|Photo credits: Mark J. Rebilas, USA Today Sports|
I think it is unclear to say this; something unpopular or dirty in opinion. However that’s the reality we should face here—Floyd Mayweather, Jr. out-boxed Manny Pacquiao in whatever means.
Isn’t it obvious: the odds favored the American here? Battling in this tough WEATHER in the first Saturday of MAY? Besides, we were battling in an American city, his balwarte, obviously! Relax. There’s pun intended here, kids.
Yes, there's pun since it's such an irony that the now-unified titlist was jeered the hell out by the audience. To think that the majority of them weren't Filipinos and in fact, Americans.
However, I don’t to sound like a sports analyst here (though I used to be one at some point before), instead I’d rather talk about why we think this so-called “Fight of the Century” was in fact a very boring one. Leave most of the blow-by-blow accounts to the legit ones like my boy SportyGuy as well as these veterans like Quinito Henson, Ronnie Nathanielsz, Dennis Principe, and even Snow Badua.
But boxing was not just about a “blood sport” where one must knock the shit out of his opponent, but also outpointing him in punches; and let’s face it, folks – we’re not used to that type of game. Because one thing we aimed to see in such very contact sport like boxing (as well as mixed martial arts and even professional wrestling) is something that is driven by violence.
Admit it, we liked to see blood, black eye, and most probably, a knockout victory here. From there, we will taunt the fallen athlete as the decision was made, announcing his loss in the process.
But not in the case of any of our warriors like Manny Pacquiao (and still, that KO defeat to Juan Manuel Marquez still left a bitter taste in our mouths), whose been a Pinoy version of Superman to us.
However, he lost that killer instinct in his recent years. He’s not the same old Manny we used to expect during his contests where he and his superb punches knocked his opponents down the stretch.
The question: Did Floyd Mayweather really win the fight? On a superficial level, we might think he cheated, just like how Timothy Bradley defeated the PacMan 35 months ago.
But if you take a look on the aspects of technicality and if you reviewed the tape for several tries (that’s if you could download copies of them on the pirated sites) or just taking a very closer look, that might changed your perspective.
And you will see that this Moneymaker was the hustler of this current boxing business.
Sure we may berate, "it’s obvious he’s a dirty player right there. You noticed his heel-ish character (talk about a pro wrestling reference here), being a trash-talker, and his ‘dark’ skin” to which is something that is racist at will."
Alright, ‘racist’ advocates: reality is we are all racists at our own, respective rights. We just choose whether to flaunt it or not. On the other side though, the problem on resorting to these 'ad hominem' remarks is the fact that most of us can’t take Mayweather being victorious against our bet.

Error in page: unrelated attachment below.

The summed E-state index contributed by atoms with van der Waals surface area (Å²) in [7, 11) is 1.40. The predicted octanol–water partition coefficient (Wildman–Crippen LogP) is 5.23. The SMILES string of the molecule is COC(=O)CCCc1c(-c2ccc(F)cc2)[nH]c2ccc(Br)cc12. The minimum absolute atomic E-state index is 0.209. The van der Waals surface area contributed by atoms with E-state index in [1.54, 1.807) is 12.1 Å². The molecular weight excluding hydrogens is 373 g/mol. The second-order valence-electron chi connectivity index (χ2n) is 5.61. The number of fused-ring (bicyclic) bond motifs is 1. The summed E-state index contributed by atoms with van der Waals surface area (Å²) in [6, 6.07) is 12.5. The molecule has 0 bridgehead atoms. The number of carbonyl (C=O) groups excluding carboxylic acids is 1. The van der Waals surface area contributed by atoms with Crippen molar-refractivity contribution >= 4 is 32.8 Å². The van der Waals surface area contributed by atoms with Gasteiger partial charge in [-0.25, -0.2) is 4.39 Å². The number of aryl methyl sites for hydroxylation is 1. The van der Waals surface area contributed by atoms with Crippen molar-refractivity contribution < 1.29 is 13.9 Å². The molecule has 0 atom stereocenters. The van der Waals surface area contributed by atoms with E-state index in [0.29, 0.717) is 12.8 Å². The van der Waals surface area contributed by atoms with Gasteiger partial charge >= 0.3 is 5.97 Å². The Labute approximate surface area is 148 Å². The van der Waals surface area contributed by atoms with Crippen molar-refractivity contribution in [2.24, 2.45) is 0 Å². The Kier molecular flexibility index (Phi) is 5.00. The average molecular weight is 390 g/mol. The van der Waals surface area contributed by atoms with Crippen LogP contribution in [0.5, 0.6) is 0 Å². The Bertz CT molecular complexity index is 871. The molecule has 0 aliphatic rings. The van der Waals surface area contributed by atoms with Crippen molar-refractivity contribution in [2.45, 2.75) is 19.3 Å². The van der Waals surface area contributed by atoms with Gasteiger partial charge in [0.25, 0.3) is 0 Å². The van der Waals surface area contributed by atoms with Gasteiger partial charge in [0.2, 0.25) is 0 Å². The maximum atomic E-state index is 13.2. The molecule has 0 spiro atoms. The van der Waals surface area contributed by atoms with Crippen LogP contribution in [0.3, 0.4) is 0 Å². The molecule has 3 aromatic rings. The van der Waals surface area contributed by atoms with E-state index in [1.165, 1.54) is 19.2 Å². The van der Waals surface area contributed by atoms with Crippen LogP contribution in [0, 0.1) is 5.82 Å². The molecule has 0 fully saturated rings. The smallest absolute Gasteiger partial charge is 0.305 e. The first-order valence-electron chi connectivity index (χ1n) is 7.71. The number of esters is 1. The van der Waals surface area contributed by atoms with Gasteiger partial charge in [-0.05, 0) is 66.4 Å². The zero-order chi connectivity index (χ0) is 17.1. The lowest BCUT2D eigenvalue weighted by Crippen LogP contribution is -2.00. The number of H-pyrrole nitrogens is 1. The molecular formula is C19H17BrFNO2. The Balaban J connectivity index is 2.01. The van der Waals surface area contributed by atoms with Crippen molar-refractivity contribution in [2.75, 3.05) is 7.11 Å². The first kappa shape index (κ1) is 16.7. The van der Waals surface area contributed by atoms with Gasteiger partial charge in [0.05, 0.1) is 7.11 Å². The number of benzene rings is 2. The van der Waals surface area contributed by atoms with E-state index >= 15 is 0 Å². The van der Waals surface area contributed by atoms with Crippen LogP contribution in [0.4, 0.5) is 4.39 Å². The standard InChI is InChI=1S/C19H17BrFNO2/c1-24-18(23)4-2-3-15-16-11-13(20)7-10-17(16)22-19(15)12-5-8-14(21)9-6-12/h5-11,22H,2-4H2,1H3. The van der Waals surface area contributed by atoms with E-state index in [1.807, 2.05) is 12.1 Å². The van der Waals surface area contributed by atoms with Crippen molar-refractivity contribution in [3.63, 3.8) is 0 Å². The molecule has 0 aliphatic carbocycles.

Let’s face it: he lost the fight despite being in non-obvious fashion. Again, the objective in boxing is to out-punch the opponent on whatever means, and that includes some sort of ‘mind games’ and ‘tactical strategy’ right there.
And after 12 rounds, Mayweather had clearly done that.
You can argue that Floyd was running away from Manny and whenever the latter gets an upper hand, the former just shrugs by ‘hugging,’ stopping Pacquiao’s momentum in the process, but that’s just his style. And the problem is that from the start, it was all-Mayweather’s game in terms of tempo or pace. There were few rounds where our boy Manny has shown brilliant dominance, but at the end of the contest who just ran away with the prize?
If you ask for rematch though, I don’t think there is a need to. First and foremost, Manny Pacquiao had nothing to lose—except for that match. I mean, prior to this recent showdown, his name was already carved in the history books. Winning eight division world titles was never a joke. He experienced a humiliating loss before. But from there, he made his way back to the ring; and that already counts as a comeback story.
As a boxer, he represents what the Filipino spirit is really about (and no intentions to copy a John Cena or Dwyane Wade mantra here): when you win, you get even; and when you fall, you will rise and get back up.
Pacquiao’s defeat is the best situation to say whether we are really rooting for Manny or is it just because we’re just joining the bandwagon. This is where the real #PinoyPride kicks in.
In lieu with that, take the Moneymaker's words: "Keep supporting Manny Pacquiao."
Well, heads up. Manny may have lost the fight; but never the rapport and respect this guy had from us as boxing fans.
Though still, in reality, professional boxing was more of a business-talk; not for a “for the pride of the country” namesake. Sometimes, don’t be deceived by what the Philippine media is showing you.
Still, Mabuhay, Manny!
Author: slickmaster | ©2015 september twenty-eight productions